Every company’s brand starts somewhere, perhaps you’ve developed a logo, come up with key messaging, created a website and launched your social media channels. Then you begin to create marketing literature, you may start with business cards and letterheads, followed by brochures or adverts but have you considered how all of these elements maintain a level of consistency? Consistency is key to building a recognisable brand and this is where brand guidelines come in.
1. What are brand guidelines?
Brand guidelines, sometimes called a brand pack or style guide, are a set of rules used by companies to make sure their message is consistent when delivering to their audience.
Usually created during the initial brand development, they set the standards that the company should adhere to throughout a brand’s life-cycle. Your guidelines should advise on how your brand identity should be used, and definitely how it should not be used. Include fonts, colourways, sizing and the correct placement of visuals. Brand guidelines are not just visual. Ideally, they should include your values, your brand personality (go as far as introducing a pen portrait of who your brand would be as a person), your agreed tone of voice and use of language to ensure your messaging is clear.
Guidelines can also be created further down the line, when a brand has had a chance to live and breathe and figure out what works best across various platforms. It’s not uncommon for brand guidelines to be living documents that alter and change as the company develops.
2. Why should you have guidelines?
“Design is the silent ambassador of your brand”
Brand guidelines help create a strong brand identity through consistency. Strict guidelines on how your brand should look, feel and sound across different formats make creating this identity much easier. You may think if you have a logo, a company font and a brand colour you’re set, but this doesn’t consider the bigger picture. You should consider, for example, how your logo and strapline work when you’re delivering your message to your customers or clients, but also:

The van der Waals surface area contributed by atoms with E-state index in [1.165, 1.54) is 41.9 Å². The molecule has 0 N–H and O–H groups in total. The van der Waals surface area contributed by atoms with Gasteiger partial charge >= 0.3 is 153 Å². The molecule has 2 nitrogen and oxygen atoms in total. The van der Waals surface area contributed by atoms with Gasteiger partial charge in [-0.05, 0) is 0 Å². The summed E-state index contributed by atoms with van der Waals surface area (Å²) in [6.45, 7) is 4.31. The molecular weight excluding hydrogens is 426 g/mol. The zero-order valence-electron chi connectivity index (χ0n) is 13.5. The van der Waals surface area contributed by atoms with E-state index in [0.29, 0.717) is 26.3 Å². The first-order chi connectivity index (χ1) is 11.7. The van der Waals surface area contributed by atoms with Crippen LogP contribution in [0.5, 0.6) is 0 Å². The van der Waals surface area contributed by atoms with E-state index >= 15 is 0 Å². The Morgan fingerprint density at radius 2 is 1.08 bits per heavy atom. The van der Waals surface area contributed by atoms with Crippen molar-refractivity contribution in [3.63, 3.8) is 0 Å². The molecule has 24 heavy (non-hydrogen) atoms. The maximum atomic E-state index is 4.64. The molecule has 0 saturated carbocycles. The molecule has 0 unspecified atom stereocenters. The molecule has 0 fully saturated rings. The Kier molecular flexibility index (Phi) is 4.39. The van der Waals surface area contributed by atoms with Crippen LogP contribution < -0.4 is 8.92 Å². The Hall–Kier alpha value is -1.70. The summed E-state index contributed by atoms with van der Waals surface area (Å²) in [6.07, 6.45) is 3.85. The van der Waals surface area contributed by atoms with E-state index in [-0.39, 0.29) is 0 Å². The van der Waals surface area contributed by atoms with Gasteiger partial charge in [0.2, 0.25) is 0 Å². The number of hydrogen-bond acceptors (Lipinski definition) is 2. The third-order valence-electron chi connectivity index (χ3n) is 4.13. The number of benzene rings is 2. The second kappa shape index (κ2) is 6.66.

- How your logo looks in a single colour or monotone
- Where should your logo and strapline sit on an advert or a poster?
- Do you have a colour palette that is relevant to your industry and will resonate with your audience?
- Is your website’s copy consistent with your social media presence?
- Are your company values instantly identifiable?
This is where brand guidelines come in, it also helps your employees know how to use your branding in the correct way, in the minimum size, in the right position and in the right shade. If your Marketing Manager, in-house designer or design agency aren’t available, it helps colleagues to decipher if they are using your brand in the right way as per company guidelines. Again, consistency is key.
3. How the top brands do it
You can recognise those golden arches at a glance, because they’re consistent – that’s not a mistake. Turner Duckworth’s recent refresh of McDonald’s brand guidelines detail how much of the famous gold and red must be used in creative. We’re lovin’ the super-detailed guidelines that keep the global brand so instantly recognisable.
Good guidelines – tick! Nike’s football brand guidelines are a brilliant example of how to deliver a brand message clearly and consistently across multiple languages. Throughout the document, you get a sense of the energy they are trying to convey through their use of imagery and simple, bold typography.
4. How we do it
We recently created the brand guidelines for The Stoller Hall in Manchester. The chamber music venue wanted to position themselves as an exceptional and eclectic music venue in Manchester with national and international significance. They approached us to create a clear brand identity and tone of voice to use across print and digital.
Using our knowledge of their audience demographic and to help achieve their business objectives, we updated their colour palette and used the current logo in a much more dynamic way to help appeal to a younger, more social media driven audience. We also restructured the layouts for various applications including social media banners, adverts and web banners to ensure messaging was clear and engaging, as well as to improve user experience on the website.
Alongside this, we created a friendly, informative tone of voice to ensure the brand could effectively communicate across multiple platforms to their various target audiences.
5. The future of brand guidelines
In the past, brand guidelines have been big books that would collect dust in design studios. Now, we have the tools that help make them much more accessible.
Uber’s online brand guidelines are a great example of how the transition to digital has changed the way brand guidelines are used. No longer do designers have to wait and ask a client for a logo or colour palette, neither do they have to sift through a whole PDF document looking for the minimum size to use a logo in print. Yawn!
It’s also useful for brands, as changes can be easily made without creating a whole new document and sending out to suppliers. It also allows a place to store assets, making them easily downloadable at any time of day.
“The purpose of a brand guidelines is consistency.”
Aaron Poe, Creative Director at Ueno
If you’re looking to create or refresh your brand guidelines, get in touch at firstname.lastname@example.org or call 0161 860 0565 to see how we can help you!